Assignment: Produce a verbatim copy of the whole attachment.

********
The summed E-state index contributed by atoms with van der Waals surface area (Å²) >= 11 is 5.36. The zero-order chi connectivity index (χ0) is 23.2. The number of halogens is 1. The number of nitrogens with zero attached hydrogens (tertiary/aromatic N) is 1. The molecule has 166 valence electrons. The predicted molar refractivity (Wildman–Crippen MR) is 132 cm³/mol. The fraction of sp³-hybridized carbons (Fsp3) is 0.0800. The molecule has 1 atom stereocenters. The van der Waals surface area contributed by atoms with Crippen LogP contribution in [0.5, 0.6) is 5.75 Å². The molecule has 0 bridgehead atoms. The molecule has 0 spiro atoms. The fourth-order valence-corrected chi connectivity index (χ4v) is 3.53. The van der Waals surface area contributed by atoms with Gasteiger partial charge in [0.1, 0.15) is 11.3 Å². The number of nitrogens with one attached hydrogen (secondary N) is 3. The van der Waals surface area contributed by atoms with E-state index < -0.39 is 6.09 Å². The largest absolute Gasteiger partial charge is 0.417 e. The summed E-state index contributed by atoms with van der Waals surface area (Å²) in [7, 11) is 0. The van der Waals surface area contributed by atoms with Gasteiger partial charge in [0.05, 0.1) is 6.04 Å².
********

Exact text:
The summed E-state index contributed by atoms with van der Waals surface area (Å²) >= 11 is 5.36. The zero-order chi connectivity index (χ0) is 23.2. The number of halogens is 1. The number of nitrogens with zero attached hydrogens (tertiary/aromatic N) is 1. The molecule has 166 valence electrons. The predicted molar refractivity (Wildman–Crippen MR) is 132 cm³/mol. The fraction of sp³-hybridized carbons (Fsp3) is 0.0800. The molecule has 1 atom stereocenters. The van der Waals surface area contributed by atoms with Crippen LogP contribution in [0.5, 0.6) is 5.75 Å². The molecule has 0 bridgehead atoms. The molecule has 0 spiro atoms. The fourth-order valence-corrected chi connectivity index (χ4v) is 3.53. The van der Waals surface area contributed by atoms with Gasteiger partial charge in [0.1, 0.15) is 11.3 Å². The number of nitrogens with one attached hydrogen (secondary N) is 3. The van der Waals surface area contributed by atoms with E-state index < -0.39 is 6.09 Å². The largest absolute Gasteiger partial charge is 0.417 e. The summed E-state index contributed by atoms with van der Waals surface area (Å²) in [7, 11) is 0. The van der Waals surface area contributed by atoms with Gasteiger partial charge in [0.05, 0.1) is 6.04 Å².